Spain’s ‘El Pais’ To Charge For Web Site

By: Mark Fitzgerald

Saying it wants to impose the traditional newspaper subscription business model on Internet news sites, the Spanish daily El Pais next week will begin charging for access to any part of its Web site, elpais.es.

Some business newspapers, such as The Wall Street Journal, charge for access for large areas of their Web sites and a few European general-interest papers — notably El Mundo in Spain and Le Monde in France — charge for access to some content. However, El Pais is believed to be the first big general-interest paper in Europe to put its entire interactive newspaper behind a paid subscription wall. Based in Madrid and circulating nationally, El Pais is Spain’s largest daily with a circulation of 413,000 daily and 1,000,500 on Sundays, according to the E&P International Year Book.

“With a half-million visitors daily, elpais.es believes the moment has arrived to transfer to the Internet the logic that rules the traditional market of the press: That which has value, costs,” the newspaper said in a posting on its site this week. “Just as a reader of the printed edition considers it right to pay for first-hand information, the demanding Web surfer (el internauta exigente) is beginning to understand that getting everything free on the Web is not exactly synonymous with quality and trustworthiness.”

The subscription-only model will begin during the week of Nov. 18, the newspaper said, but users will be able to sample the site free for a week at a time until Dec. 18. An annual subscription, which at least initially will include a 13th month free, will cost 80 euros, or about $72 U.S. A half-year subscription is 50 euros, or about $45 U.S.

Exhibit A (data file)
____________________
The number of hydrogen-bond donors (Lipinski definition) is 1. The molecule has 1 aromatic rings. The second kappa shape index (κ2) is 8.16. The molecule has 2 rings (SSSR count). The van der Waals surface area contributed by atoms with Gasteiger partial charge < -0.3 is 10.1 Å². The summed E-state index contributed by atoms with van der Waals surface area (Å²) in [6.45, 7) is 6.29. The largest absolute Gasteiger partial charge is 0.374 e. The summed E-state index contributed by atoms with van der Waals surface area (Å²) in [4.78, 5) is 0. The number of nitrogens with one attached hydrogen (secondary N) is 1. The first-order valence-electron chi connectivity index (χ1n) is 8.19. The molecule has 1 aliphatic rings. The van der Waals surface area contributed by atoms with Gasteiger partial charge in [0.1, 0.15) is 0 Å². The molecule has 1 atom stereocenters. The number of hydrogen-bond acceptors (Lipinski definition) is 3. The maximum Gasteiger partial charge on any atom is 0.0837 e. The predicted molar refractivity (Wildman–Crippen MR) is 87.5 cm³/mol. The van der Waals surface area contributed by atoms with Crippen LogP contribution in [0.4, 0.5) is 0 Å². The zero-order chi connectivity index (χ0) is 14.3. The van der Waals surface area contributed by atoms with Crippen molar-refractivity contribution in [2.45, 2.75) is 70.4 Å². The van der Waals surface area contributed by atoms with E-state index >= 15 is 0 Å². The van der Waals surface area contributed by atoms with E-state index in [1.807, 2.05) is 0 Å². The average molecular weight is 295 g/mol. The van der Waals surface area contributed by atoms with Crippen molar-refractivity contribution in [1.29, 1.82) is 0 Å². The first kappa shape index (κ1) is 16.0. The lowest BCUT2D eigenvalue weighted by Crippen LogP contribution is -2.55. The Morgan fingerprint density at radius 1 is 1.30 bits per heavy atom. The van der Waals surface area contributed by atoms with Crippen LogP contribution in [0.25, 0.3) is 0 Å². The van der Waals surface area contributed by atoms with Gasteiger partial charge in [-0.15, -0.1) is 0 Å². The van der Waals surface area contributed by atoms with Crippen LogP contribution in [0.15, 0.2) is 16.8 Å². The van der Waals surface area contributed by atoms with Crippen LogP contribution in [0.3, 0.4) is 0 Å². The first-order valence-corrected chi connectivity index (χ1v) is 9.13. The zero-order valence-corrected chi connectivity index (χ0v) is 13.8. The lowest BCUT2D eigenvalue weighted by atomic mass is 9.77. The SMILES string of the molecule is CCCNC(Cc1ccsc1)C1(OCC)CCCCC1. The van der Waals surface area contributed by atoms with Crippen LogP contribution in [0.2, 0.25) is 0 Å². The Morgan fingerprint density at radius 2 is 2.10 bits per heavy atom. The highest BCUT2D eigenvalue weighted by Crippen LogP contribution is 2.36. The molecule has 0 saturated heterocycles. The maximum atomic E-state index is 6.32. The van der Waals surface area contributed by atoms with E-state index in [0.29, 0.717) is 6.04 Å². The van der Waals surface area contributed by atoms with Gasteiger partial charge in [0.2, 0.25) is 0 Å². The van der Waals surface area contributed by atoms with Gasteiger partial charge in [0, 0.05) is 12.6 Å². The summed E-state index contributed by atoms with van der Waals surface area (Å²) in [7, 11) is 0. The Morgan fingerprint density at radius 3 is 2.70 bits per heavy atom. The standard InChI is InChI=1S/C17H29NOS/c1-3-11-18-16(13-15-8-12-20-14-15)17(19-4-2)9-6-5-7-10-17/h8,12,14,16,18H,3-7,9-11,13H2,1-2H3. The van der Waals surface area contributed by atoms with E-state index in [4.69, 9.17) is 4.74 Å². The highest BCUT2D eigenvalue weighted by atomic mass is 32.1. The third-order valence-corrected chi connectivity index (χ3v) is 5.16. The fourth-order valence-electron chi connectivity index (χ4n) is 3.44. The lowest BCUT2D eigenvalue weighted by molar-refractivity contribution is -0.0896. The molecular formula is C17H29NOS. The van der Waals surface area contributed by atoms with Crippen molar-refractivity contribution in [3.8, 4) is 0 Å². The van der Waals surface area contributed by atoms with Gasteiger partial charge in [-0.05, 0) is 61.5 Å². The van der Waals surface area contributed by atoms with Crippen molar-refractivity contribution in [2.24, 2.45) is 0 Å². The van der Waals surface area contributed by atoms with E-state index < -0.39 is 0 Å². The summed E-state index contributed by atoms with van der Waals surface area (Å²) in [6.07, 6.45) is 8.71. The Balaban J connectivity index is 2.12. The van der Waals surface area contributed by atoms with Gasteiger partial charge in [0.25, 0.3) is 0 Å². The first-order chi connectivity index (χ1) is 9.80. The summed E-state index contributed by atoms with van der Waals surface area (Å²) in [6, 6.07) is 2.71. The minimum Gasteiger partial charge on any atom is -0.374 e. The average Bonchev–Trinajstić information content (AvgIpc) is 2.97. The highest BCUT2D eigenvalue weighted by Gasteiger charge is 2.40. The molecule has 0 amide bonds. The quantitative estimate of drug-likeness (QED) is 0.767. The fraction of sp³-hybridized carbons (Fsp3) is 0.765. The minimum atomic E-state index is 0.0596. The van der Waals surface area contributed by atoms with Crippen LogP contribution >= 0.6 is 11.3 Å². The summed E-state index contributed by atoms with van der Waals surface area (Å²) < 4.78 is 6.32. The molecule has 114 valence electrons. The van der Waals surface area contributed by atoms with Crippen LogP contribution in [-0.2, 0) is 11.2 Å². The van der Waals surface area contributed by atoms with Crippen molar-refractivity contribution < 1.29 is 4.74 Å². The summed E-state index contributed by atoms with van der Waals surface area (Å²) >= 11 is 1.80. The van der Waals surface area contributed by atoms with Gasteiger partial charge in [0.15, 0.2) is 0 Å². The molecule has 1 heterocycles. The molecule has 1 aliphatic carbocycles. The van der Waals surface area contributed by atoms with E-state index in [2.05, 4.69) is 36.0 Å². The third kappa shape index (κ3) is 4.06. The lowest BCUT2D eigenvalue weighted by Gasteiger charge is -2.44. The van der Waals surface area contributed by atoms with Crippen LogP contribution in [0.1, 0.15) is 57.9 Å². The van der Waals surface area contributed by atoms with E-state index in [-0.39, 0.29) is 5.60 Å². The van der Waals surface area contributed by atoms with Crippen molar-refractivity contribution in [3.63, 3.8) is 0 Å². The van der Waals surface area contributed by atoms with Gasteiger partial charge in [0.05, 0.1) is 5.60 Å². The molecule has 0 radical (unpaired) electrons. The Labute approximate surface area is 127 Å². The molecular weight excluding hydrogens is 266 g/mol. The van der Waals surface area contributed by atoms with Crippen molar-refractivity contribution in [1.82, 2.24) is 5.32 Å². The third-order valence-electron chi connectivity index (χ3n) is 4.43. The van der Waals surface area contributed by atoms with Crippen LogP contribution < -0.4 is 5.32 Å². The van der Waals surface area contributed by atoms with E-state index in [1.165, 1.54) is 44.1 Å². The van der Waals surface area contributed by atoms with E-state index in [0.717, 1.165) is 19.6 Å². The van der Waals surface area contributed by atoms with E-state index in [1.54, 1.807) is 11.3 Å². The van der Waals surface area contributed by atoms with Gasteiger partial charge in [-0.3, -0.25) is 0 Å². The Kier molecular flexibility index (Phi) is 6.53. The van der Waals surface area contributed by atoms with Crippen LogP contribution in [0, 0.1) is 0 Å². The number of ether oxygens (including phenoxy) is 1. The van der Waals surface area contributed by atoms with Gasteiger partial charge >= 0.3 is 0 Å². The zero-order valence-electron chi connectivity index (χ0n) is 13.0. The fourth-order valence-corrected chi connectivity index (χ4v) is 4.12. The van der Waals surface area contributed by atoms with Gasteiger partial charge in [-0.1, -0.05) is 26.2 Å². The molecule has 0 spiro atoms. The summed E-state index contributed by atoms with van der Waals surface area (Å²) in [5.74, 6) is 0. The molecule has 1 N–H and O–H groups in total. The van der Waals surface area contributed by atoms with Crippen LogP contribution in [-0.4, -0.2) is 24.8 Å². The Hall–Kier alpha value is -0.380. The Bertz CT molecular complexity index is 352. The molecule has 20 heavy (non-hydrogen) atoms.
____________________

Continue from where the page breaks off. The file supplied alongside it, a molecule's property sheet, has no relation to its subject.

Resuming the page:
Subscribers become members of what the paper is calling its Club of the Better Informed. In addition to content from the daily paper and its special sections, subscribers will be able to access all electronic archives as well as PDF versions of the newspaper dating back through 1998.

The Web site fully expects to lose 90% of its visitors, said Mario Tasc?n, general director of content for Prisacom S.A., the digital business for Grupo Prisa, the chain that publishes El Pais. Tasc?n made his comments in an interview conducted by V?ctor Manuel Vargas, the Spain correspondent for El Tiempo of Bogota, Colombia. The interview was posted Friday on El Tiempo‘s Web site, http://www.eltiempo.com.

Tasc?n said the drop in readership was “not important, because from now on we’re going to measure our success from the number of people who are willing to pay for our information.” Subscribers will stay for the paper’s extensive news coverage and columnists such as the politically conservative novelist Mario Vargas Llosa, he said.

El Pais does not believe that depending on online advertising is an “efficient model,” Tasc?n added. “Those who’ve tried it haven’t achieved good levels of success.”

Reaction from elpais.es users was, not surprisingly, overwhelmingly negative. “I feel that my favorite paper is defrauding me with this,” wrote someone calling himself “A. Tonito” in a posting Thursday. “First there were the aggressive ads with the stupid pop-ups, and now this. It’s another low of imprudent globalization.”

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